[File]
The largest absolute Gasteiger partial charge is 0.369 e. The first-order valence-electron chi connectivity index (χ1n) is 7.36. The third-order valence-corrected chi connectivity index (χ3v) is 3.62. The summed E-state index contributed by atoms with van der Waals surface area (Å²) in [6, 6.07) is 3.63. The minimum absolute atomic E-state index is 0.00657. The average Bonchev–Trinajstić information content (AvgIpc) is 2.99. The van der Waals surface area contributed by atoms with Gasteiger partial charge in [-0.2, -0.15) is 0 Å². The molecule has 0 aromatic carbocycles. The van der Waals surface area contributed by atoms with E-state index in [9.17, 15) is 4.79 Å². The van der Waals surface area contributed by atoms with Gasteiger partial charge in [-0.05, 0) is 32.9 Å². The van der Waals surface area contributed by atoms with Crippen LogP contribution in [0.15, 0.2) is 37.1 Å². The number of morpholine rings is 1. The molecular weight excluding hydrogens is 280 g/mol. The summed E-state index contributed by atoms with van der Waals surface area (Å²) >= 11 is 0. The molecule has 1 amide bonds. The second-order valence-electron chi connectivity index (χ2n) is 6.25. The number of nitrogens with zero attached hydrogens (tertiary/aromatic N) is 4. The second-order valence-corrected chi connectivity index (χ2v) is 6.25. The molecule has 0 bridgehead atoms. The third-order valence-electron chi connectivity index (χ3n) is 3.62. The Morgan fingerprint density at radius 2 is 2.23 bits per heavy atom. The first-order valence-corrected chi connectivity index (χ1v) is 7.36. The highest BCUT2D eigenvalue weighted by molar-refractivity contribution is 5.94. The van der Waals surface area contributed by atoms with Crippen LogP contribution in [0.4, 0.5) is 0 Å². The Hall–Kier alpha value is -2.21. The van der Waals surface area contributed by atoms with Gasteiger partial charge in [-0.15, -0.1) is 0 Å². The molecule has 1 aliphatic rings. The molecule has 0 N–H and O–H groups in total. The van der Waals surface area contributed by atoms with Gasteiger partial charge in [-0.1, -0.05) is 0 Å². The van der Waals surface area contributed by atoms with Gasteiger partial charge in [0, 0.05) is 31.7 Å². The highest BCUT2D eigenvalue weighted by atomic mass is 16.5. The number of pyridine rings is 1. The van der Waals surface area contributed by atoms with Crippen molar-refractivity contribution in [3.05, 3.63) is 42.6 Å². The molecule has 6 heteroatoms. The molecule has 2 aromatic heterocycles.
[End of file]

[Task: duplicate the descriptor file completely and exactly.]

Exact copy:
The largest absolute Gasteiger partial charge is 0.369 e. The first-order valence-electron chi connectivity index (χ1n) is 7.36. The third-order valence-corrected chi connectivity index (χ3v) is 3.62. The summed E-state index contributed by atoms with van der Waals surface area (Å²) in [6, 6.07) is 3.63. The minimum absolute atomic E-state index is 0.00657. The average Bonchev–Trinajstić information content (AvgIpc) is 2.99. The van der Waals surface area contributed by atoms with Gasteiger partial charge in [-0.2, -0.15) is 0 Å². The molecule has 0 aromatic carbocycles. The van der Waals surface area contributed by atoms with E-state index in [9.17, 15) is 4.79 Å². The van der Waals surface area contributed by atoms with Gasteiger partial charge in [-0.05, 0) is 32.9 Å². The van der Waals surface area contributed by atoms with Crippen LogP contribution in [0.15, 0.2) is 37.1 Å². The number of morpholine rings is 1. The molecular weight excluding hydrogens is 280 g/mol. The summed E-state index contributed by atoms with van der Waals surface area (Å²) >= 11 is 0. The molecule has 1 amide bonds. The second-order valence-electron chi connectivity index (χ2n) is 6.25. The number of nitrogens with zero attached hydrogens (tertiary/aromatic N) is 4. The second-order valence-corrected chi connectivity index (χ2v) is 6.25. The molecule has 0 bridgehead atoms. The third-order valence-electron chi connectivity index (χ3n) is 3.62. The Morgan fingerprint density at radius 2 is 2.23 bits per heavy atom. The first-order valence-corrected chi connectivity index (χ1v) is 7.36. The highest BCUT2D eigenvalue weighted by molar-refractivity contribution is 5.94. The van der Waals surface area contributed by atoms with Crippen LogP contribution in [0.4, 0.5) is 0 Å². The Hall–Kier alpha value is -2.21. The van der Waals surface area contributed by atoms with Gasteiger partial charge in [-0.15, -0.1) is 0 Å². The molecule has 1 aliphatic rings. The molecule has 0 N–H and O–H groups in total. The van der Waals surface area contributed by atoms with Gasteiger partial charge in [-0.1, -0.05) is 0 Å². The van der Waals surface area contributed by atoms with Gasteiger partial charge in [0, 0.05) is 31.7 Å². The highest BCUT2D eigenvalue weighted by atomic mass is 16.5. The number of pyridine rings is 1. The van der Waals surface area contributed by atoms with Crippen molar-refractivity contribution in [3.05, 3.63) is 42.6 Å². The molecule has 6 heteroatoms. The molecule has 2 aromatic heterocycles.